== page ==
Here are some of the ways you can remove a stuck caliper bracket bolt.

Use a Breaker Bar

A breaker bar takes the form of a wrench without a ratchet. This bar is best paired with a wrench-style socket to generate enough torque to remove a stuck bolt.

Rely on Breaker Bar Plus Cheater Bar

If the breaker bar isn’t enough, try pairing it with a cheater or helper bar to get move leverage. A cheater bar is a piece of pipe that fits over a wrench or breaker bar, adding enough length for you to loosen the stuck bracket bolt.

Use an Old-Fashioned Wrench

Sometimes, simple tools can get the job done. For example, an old-fashioned wrench can loosen a stuck caliper bracket bolt.

Try hitting on the wrench or ratchet. The impacting motion should help you pry the bolt off.

However, keep in mind that there’s a risk of damaging certain parts and inflicting injury on yourself if you don’t exercise caution and use the wrench properly.

Brake Caliper Maintenance

Like many car parts, brake calipers are bound to fail after some time. However, that doesn’t mean there’s nothing you can do to prolong their service life.

Brake caliper maintenance is essential for a safe driving experience. These calipers usually require periodic cleaning and lubrication to function properly.


Before anything else, make sure to hoist the vehicle properly. It’s also important to determine the caliper’s mounting position before taking it out.

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Caliper Removal

When removing the caliper, it’s crucial to remove one-half of the brake fluid from the master cylinder before removing the disc brakes.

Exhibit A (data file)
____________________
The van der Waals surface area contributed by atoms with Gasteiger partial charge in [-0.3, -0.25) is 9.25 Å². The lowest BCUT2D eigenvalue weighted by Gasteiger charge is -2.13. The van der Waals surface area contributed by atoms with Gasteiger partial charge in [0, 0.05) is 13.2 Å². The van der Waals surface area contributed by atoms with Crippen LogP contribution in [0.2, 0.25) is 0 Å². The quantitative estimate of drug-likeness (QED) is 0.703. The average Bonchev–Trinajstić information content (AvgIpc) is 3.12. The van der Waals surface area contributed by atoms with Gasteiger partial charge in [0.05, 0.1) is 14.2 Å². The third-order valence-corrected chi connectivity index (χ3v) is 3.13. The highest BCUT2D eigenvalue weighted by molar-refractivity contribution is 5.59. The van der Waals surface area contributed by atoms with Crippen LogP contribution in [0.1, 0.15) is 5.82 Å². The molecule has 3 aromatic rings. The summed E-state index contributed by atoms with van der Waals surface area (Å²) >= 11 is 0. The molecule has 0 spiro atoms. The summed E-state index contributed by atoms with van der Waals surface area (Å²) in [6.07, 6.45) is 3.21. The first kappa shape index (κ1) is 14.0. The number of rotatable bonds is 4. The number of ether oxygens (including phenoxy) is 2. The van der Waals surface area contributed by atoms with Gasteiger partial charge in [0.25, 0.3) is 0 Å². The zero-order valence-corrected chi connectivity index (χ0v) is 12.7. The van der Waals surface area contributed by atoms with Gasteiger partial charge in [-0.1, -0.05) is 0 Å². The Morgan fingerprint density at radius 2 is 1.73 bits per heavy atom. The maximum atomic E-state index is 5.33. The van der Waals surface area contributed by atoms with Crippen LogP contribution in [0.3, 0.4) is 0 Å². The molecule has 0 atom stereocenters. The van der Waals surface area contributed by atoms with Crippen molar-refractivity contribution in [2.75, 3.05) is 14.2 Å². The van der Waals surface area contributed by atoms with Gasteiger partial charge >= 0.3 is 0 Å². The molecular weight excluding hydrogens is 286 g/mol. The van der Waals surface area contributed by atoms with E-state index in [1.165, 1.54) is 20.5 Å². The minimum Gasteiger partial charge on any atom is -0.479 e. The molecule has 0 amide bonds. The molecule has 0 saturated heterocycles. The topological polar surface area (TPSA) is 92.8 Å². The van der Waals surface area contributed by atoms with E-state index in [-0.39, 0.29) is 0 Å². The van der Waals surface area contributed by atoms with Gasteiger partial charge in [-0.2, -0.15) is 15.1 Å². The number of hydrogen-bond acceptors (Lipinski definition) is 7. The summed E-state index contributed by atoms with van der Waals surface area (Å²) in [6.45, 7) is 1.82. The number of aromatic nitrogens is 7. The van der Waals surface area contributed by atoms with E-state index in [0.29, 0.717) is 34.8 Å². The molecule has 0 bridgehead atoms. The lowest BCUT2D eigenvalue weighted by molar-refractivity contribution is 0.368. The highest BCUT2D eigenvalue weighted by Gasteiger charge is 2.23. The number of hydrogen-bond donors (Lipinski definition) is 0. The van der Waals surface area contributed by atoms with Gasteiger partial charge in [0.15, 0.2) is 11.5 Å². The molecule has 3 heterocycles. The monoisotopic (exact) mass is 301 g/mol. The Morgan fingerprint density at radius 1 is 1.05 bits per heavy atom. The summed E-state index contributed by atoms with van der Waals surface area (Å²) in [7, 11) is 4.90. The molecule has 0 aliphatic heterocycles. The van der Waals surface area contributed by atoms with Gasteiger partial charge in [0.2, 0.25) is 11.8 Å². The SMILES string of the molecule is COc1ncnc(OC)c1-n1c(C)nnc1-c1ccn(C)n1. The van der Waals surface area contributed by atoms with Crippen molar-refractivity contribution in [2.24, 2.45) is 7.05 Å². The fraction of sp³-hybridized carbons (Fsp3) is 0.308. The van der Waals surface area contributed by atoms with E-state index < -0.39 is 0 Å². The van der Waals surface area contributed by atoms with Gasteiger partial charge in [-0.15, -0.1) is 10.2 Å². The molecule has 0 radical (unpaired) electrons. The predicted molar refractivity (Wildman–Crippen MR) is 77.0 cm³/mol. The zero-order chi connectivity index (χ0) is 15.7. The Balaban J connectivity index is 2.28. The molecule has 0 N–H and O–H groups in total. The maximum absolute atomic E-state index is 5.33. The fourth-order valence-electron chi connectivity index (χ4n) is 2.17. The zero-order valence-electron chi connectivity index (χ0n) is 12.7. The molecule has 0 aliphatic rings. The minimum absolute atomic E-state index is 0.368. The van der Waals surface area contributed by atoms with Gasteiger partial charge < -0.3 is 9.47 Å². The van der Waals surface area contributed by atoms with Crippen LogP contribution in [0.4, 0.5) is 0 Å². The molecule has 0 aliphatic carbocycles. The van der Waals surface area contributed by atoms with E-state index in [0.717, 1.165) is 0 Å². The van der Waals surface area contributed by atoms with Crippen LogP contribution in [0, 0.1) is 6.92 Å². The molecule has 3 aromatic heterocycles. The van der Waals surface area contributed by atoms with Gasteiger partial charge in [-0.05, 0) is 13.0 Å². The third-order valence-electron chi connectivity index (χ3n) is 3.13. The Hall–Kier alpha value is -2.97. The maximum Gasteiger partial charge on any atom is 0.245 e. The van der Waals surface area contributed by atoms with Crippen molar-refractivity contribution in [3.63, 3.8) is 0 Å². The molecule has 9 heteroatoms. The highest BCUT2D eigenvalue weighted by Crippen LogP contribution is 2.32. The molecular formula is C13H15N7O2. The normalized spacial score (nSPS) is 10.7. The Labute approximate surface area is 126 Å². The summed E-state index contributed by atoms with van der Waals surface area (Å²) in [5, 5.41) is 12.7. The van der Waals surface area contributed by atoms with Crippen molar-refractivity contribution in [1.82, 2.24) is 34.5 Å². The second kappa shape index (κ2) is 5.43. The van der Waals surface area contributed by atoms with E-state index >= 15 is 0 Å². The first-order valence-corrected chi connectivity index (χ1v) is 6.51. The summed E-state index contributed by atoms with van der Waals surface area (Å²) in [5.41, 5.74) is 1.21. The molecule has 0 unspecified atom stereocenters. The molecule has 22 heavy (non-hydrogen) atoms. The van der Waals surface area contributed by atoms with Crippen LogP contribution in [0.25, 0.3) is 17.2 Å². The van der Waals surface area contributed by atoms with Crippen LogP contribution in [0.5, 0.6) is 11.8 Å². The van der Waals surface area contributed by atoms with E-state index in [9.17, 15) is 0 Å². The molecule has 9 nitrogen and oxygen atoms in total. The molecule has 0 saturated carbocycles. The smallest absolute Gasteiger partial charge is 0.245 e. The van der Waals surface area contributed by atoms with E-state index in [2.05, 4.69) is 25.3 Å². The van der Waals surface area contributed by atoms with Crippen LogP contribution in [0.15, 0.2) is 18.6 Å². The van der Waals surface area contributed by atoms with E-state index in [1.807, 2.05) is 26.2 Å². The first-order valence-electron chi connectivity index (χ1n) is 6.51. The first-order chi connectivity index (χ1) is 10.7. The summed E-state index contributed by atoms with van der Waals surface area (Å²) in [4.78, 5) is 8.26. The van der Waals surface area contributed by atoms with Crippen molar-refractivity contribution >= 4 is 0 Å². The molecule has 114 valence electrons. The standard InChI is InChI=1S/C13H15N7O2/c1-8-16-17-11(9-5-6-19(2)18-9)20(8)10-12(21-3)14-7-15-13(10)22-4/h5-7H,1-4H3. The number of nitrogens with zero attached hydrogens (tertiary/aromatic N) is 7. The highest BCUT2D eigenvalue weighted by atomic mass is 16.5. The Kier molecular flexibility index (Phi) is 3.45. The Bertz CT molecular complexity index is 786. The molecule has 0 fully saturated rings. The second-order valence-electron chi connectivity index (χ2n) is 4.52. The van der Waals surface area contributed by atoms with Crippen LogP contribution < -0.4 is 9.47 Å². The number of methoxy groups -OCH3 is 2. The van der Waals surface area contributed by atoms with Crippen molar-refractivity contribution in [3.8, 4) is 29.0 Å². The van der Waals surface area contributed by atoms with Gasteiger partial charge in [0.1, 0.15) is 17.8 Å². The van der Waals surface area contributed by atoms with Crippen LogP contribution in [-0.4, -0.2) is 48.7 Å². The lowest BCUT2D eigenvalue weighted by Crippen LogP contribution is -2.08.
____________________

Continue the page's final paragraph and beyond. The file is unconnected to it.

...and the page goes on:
The next step is to open the bleeder valve and force the brake fluid into a container. This will prevent you from putting contaminated brake fluid back into the master cylinder.

Remove the retaining bolts and guide pins to access the caliper. Then, proceed with removing the piston to access the dust boot.

Inspection and Disassembly

Check the piston boot area for traces of brake fluid. If the boot is damaged or leaking, you’ll need to get a new caliper assembly.

Caliper Cleaning

Once you’ve successfully removed the caliper piston, you can proceed with removing the square cut O-ring.

From there, clean the caliper with denatured alcohol. If the caliper bore is rusted or pitted, use a manufacturer-recommended hone.

Caliper Reassembly

Clean the caliper bore with brake fluid. Use a new piston seal and coat it with the same fluid before putting it back in the groove of the caliper bore.

Carefully inspect the piston-to-caliper bore clearance and coat a new piston boot with brake fluid. Then, install the piston into the caliper piston. Lastly, lubricate the caliper bushings, shims, and other brake hardware.

Note: Brake caliper service is a complex task that requires advanced knowledge of automotive repair and maintenance. Proceed with the task only if you’re confident in your skills and know-how.

Otherwise, it’s better to ask a professional to do the job for you.

About The Authors
Written By Automotive and Tech Writers

The Research Team is composed of experienced automotive and tech writers working with (ASE)-certified automobile technicians and automotive journalists to bring up-to-date, helpful information to car owners in the US. Guided by's thorough editorial process, our team strives to produce guides and resources DIYers and casual car owners can trust.

Reviewed By Technical Reviewer at

Richard McCuistian has worked for nearly 50 years in the automotive field as a professional technician, an instructor, and a freelance automotive writer for Motor Age, ACtion magazine, Power Stroke Registry, and others. Richard is ASE certified for more than 30 years in 10 categories, including L1 Advanced Engine Performance and Light Vehicle Diesel.

Any information provided on this Website is for informational purposes only and is not intended to replace consultation with a professional mechanic. The accuracy and timeliness of the information may change from the time of publication.